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      djmichel Bill F stated on video that their test found no difference, maybe the study coming out is from his group. Otherwise I don't see any reason to doubt it. The only difference with IV is needle (push system) versus electrophoresis (pull). Once the molecules are pulled into the skin they'll get flushed away, and I verified that the cathode pad was quite dry after 12 hours. 

      Otherwise like most of these treatments no physiological reaction is likely. This one is mostly for DNA methylation I believe which can only be measured. Not sure why many notice sleep changes, though I think I read it was due to the tie in with the circadian system. 

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  • FYI here's a shot of the patch just before use. You can see the edges of the backing pulled up to ease application. The right side is + with the NAD and the left is saline, and there is a band of white around the NAD per the instructions. There is a silicone lip around the electrode to contain the liquid, so why didn't I do the same with the saline? The spec (fill volume you can see on the path) is 1mL which according to the NAD bottle instructions is 20 drops, however 20 drops of saline is about .5mL according to the measure embossed into the bottle. So this time I put about .8mL of saline which doesn't therefore have the band. 

    Probably messing around with this too much, tomorrow I'll probably do 20 drops of saline again. So far am sleeping like a champ and no other reactions, other than some slight irritation on the spot that goes away after a day, and maybe some small pricking I feel under the patch during the day. 

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      • DanMcL
      • skipping my funeral
      • danmc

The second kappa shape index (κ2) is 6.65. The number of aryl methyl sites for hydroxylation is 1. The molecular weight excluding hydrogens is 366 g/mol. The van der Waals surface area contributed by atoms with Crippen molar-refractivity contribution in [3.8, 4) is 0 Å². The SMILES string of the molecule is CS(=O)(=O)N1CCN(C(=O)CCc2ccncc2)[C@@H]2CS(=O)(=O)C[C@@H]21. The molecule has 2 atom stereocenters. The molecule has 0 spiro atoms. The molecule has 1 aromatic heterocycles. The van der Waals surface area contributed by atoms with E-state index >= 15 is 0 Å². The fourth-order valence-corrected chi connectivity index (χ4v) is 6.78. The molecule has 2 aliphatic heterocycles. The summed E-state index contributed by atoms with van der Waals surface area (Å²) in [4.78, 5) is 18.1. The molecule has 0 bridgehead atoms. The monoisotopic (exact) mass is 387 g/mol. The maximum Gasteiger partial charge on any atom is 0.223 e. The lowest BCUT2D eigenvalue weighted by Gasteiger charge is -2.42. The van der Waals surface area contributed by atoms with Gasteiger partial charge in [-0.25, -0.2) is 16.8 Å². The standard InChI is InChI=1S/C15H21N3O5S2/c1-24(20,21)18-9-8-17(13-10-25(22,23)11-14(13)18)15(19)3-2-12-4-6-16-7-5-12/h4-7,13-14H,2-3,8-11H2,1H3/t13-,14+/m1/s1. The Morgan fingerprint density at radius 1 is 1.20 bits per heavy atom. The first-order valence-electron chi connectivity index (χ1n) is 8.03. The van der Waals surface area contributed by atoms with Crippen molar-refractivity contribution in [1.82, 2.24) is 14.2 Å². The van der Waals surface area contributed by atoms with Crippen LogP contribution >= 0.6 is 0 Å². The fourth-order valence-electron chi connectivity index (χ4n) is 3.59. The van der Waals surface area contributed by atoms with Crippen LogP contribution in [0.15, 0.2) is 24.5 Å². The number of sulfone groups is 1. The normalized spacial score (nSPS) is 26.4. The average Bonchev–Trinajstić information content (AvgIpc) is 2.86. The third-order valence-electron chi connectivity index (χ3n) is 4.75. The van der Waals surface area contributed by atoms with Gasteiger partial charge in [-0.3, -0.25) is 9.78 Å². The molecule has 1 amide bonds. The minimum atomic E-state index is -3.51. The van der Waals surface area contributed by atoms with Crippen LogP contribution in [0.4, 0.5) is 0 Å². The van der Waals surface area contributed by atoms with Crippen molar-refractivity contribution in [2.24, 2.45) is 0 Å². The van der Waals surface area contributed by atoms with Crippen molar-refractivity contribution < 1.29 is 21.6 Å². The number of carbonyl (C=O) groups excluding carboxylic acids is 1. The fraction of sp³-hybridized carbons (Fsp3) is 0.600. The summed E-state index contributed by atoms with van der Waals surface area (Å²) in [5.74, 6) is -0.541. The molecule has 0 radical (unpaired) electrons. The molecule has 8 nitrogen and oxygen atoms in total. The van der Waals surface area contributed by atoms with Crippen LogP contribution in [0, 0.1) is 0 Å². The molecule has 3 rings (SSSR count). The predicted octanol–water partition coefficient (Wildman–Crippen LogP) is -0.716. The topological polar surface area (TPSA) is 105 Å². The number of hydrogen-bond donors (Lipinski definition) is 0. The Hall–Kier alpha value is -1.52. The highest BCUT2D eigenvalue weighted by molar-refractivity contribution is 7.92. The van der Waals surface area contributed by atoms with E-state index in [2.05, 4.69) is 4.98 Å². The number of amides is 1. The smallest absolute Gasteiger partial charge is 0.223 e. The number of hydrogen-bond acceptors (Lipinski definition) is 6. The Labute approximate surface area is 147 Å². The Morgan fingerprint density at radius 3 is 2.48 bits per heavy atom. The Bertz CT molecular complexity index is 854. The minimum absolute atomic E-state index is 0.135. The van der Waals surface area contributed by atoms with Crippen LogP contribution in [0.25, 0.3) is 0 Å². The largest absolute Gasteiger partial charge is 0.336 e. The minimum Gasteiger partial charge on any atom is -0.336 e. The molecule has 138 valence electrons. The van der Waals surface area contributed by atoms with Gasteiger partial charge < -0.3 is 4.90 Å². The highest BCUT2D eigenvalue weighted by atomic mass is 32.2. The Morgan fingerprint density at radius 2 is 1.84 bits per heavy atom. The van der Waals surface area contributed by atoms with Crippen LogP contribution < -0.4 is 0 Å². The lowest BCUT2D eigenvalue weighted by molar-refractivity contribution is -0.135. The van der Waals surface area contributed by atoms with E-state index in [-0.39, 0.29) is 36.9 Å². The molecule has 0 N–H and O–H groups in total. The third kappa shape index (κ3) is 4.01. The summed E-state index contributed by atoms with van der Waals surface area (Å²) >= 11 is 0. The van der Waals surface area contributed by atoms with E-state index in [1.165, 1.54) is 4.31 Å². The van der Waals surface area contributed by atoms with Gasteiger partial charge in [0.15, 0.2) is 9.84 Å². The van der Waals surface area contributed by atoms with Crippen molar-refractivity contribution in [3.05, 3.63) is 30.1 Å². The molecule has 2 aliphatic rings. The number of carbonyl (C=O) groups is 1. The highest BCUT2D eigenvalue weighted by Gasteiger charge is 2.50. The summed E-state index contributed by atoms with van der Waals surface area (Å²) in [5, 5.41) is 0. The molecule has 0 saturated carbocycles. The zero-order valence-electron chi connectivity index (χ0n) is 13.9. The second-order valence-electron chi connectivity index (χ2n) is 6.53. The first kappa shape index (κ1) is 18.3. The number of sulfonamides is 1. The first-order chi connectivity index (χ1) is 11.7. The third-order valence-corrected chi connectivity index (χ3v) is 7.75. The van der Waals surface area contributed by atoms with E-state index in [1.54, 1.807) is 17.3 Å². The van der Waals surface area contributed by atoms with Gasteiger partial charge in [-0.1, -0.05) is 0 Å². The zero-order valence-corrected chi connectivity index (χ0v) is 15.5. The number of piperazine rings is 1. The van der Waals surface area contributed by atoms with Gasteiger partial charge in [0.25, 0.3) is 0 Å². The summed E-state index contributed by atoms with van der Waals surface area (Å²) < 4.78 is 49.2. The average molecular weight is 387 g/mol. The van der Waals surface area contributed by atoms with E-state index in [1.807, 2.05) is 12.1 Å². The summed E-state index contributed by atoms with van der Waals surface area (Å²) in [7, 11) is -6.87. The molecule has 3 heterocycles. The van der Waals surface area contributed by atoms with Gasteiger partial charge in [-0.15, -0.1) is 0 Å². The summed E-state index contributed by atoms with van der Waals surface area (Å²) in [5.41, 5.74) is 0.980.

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      By the way, it appears that I'm going to have leftover NAD solution. If you want to 'turn it to 11' then the patches can be purchased separately ($65, robbery considering the patches are $99 from Archway). Or you can save it for a 'restore booster' later on. I'll see, the listing on the bottle says '6mL' and that 20 drops is 1mL, but halfway through it appears there will be extra. Expiration date of this lot is 11-07-2018 to 3-7-2019 (no refrigeration). If there is some left at the end, recall that you have to have saline with buffered NaCL-

      Also I definitely get slight pricking sensations while it's operating, not too annoying short term. 

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  • Pro tip, don't put the patch too high up on your arm, put it in the middle of the upper/forearm. Up near the joint it can get bunched up if you lift your arm up. 

    Also I pulled off the cotton pad to see how dry it really was getting. Turns out there's a fair bit of material left, maybe a drop or two's worth. So I have some confusion about how much is getting delivered (20 drops per instructions doesn't seem like 1mL (but then again maybe the saline isn't calibrated in mL? Seems unlikely), and how much is getting in. 

    OTOH the included technical overview is very thorough, and agrees with this page. Interestingly this works because it's using a DC potential with ionic salts. According to the page above the delivery is through the pores - hair follicles, sweat gland ducts, rather than through the skin per se which has a high resistance. But if you're looking for more detail that page has it.